> extend the `event.originalEvent` object, and then fires the handler
> using that. But it will get complicated fast (not least around
> `stopObserving`).
>
> Good luck,
> --
> T.J. Crowder
> Independent Software Engineer
> tj / crowder software / com
> www / crowder software / com
>
> On Feb 7, 6:48 am, Mem12 <memcac...@gmail.com> wrote:
>
>
>
>
>
>
>
> > Hello,
>
> > we're working on a big web application and using prototype as well as
> > jQuery, both are needed due to dependencies on plugins, frameworks and
> > so on.
> > One specific framework, Tapestry to name it, uses prototype and
> > registers a click handler on each element, when clicked the event is
> > stopped and a custom event is thrown which then gets processed and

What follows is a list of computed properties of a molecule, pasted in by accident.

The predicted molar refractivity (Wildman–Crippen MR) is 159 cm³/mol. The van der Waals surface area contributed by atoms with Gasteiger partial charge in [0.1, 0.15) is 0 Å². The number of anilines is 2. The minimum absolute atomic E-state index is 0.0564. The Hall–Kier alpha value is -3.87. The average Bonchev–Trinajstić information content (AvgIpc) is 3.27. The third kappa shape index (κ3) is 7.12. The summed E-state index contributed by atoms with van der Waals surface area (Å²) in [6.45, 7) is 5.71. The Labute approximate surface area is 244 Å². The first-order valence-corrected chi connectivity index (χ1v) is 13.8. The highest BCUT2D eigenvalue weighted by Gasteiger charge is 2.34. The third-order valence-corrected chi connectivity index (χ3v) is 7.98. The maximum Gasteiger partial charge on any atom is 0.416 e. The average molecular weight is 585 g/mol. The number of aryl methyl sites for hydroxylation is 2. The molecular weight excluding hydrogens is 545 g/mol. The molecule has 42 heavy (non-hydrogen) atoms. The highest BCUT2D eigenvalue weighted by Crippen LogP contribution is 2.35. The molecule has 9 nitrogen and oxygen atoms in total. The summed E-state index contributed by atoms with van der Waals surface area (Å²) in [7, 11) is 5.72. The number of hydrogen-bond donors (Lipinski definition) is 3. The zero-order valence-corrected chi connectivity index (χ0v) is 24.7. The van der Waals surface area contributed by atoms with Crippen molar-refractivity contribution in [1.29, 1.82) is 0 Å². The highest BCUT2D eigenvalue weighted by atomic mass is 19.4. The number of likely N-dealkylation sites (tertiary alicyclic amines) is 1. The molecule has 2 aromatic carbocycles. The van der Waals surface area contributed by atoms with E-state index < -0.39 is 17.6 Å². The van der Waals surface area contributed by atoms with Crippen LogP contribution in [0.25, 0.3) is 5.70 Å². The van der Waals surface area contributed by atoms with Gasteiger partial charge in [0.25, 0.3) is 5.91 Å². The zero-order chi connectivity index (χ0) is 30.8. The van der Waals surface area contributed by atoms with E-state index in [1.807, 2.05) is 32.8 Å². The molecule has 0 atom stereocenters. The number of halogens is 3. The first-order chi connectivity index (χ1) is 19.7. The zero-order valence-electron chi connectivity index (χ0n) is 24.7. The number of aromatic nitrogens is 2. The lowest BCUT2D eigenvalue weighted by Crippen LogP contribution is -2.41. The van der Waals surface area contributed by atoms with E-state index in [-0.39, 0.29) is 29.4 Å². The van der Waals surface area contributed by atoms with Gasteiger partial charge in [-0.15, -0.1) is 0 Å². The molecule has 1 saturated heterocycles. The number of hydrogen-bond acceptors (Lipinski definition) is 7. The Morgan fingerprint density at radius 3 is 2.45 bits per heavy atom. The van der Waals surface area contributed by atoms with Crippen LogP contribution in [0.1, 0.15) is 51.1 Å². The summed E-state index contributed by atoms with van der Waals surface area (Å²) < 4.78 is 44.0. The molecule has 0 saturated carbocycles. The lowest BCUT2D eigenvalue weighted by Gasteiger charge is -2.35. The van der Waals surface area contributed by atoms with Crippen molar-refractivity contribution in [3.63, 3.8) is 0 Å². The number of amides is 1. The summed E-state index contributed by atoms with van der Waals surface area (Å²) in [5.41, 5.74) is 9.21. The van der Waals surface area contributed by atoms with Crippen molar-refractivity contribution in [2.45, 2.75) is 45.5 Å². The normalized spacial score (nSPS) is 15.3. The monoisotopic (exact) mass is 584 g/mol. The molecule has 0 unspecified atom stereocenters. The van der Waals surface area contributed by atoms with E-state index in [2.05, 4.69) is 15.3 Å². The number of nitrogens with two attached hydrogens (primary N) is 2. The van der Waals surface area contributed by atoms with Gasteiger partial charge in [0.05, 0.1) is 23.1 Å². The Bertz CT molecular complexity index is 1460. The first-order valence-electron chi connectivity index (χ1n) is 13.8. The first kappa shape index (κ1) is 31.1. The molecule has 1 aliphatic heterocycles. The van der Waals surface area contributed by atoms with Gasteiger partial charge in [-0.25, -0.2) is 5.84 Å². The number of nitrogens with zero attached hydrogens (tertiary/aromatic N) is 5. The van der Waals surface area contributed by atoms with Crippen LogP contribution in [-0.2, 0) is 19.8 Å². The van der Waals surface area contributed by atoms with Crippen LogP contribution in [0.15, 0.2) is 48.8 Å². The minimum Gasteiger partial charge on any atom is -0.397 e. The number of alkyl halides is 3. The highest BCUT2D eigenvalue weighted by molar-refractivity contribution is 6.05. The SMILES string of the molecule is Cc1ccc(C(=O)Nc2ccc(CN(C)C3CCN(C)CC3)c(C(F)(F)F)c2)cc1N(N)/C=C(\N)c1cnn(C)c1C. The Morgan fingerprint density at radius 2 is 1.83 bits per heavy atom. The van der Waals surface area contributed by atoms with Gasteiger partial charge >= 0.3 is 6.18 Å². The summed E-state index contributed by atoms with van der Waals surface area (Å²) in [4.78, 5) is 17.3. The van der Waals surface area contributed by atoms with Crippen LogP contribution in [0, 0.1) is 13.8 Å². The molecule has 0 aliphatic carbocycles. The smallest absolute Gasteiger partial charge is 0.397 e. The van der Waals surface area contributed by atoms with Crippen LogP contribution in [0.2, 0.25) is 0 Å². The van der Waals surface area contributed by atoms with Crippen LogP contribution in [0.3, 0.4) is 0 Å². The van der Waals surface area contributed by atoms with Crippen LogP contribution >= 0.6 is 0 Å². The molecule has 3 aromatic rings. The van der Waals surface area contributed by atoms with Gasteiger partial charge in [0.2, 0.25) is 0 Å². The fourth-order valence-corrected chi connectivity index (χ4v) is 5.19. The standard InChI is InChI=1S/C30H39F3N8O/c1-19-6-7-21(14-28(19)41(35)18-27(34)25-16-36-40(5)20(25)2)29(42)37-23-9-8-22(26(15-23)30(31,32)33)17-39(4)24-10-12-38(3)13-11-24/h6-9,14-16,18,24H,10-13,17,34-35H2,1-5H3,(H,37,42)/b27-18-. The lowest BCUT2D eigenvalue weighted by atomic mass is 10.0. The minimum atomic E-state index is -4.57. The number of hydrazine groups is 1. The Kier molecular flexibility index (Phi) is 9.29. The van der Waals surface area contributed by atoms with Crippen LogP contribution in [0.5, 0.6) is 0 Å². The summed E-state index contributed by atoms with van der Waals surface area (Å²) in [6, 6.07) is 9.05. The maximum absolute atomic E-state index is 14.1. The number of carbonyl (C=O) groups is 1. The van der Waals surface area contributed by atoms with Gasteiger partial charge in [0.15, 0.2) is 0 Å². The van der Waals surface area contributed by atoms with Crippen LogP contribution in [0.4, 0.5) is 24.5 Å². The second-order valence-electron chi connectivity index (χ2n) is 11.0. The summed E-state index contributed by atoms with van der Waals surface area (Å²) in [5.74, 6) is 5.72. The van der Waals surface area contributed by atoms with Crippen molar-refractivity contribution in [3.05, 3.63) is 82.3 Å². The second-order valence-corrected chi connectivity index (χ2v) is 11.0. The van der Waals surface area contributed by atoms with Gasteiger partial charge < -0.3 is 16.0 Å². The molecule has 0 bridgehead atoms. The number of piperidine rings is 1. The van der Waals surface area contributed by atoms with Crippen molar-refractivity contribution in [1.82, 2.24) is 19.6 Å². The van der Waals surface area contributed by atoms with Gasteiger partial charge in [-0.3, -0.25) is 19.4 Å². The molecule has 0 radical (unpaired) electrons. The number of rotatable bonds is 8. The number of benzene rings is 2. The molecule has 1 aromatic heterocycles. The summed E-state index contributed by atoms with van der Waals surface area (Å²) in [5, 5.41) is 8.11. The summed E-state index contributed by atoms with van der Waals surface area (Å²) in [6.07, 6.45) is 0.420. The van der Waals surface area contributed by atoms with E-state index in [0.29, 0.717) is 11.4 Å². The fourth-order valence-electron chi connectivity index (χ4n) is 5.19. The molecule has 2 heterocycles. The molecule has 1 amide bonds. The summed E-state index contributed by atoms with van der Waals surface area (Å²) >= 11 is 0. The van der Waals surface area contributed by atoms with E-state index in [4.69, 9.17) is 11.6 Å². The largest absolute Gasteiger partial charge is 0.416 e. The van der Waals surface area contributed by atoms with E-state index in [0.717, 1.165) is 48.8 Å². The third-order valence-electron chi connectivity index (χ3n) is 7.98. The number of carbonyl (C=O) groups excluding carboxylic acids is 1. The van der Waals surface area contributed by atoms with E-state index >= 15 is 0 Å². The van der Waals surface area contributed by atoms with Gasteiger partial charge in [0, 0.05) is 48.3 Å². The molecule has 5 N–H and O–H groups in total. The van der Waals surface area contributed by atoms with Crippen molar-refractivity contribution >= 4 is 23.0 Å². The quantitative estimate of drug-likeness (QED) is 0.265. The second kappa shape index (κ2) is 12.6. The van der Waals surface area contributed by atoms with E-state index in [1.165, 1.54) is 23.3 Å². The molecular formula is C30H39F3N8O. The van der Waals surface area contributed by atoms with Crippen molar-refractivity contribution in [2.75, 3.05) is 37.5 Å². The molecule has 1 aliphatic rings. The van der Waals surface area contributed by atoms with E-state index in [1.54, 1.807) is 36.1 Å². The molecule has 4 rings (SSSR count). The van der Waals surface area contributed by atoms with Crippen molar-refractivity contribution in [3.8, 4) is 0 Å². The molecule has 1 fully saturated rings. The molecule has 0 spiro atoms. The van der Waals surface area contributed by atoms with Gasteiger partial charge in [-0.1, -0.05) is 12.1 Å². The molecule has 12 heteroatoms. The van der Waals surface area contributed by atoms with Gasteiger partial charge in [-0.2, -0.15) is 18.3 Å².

> > does the communication with the server.
> > We show parts of an entity on a page in different sections and use
> > optimistic locking. To prevent concurrent modification exceptions we'd
> > like to set one section in edit mode and prevent all outside elements
> > from being clicked. My problem is now that there're already click
> > handler on each element and there's no way i can run a JS before that
> > handler are registered. My first attempt was to resort the handler as
> > i already did something similar in jQuery and it worked just fine by
> > reading and manipulating the results of data('events').
> > In prototype i found this to read the handler:
> > {{code}}
> > var registry = Element.retrieve($(element),
> > 'prototype_event_registry');
> > if(registry) {
> >         var responders = registry.get('click');
> >         //insert new handler here
> >         responders = responders.reverse();
> > {{/code}}
> > Even that's not the clean solution i'd want (preferably i'd like to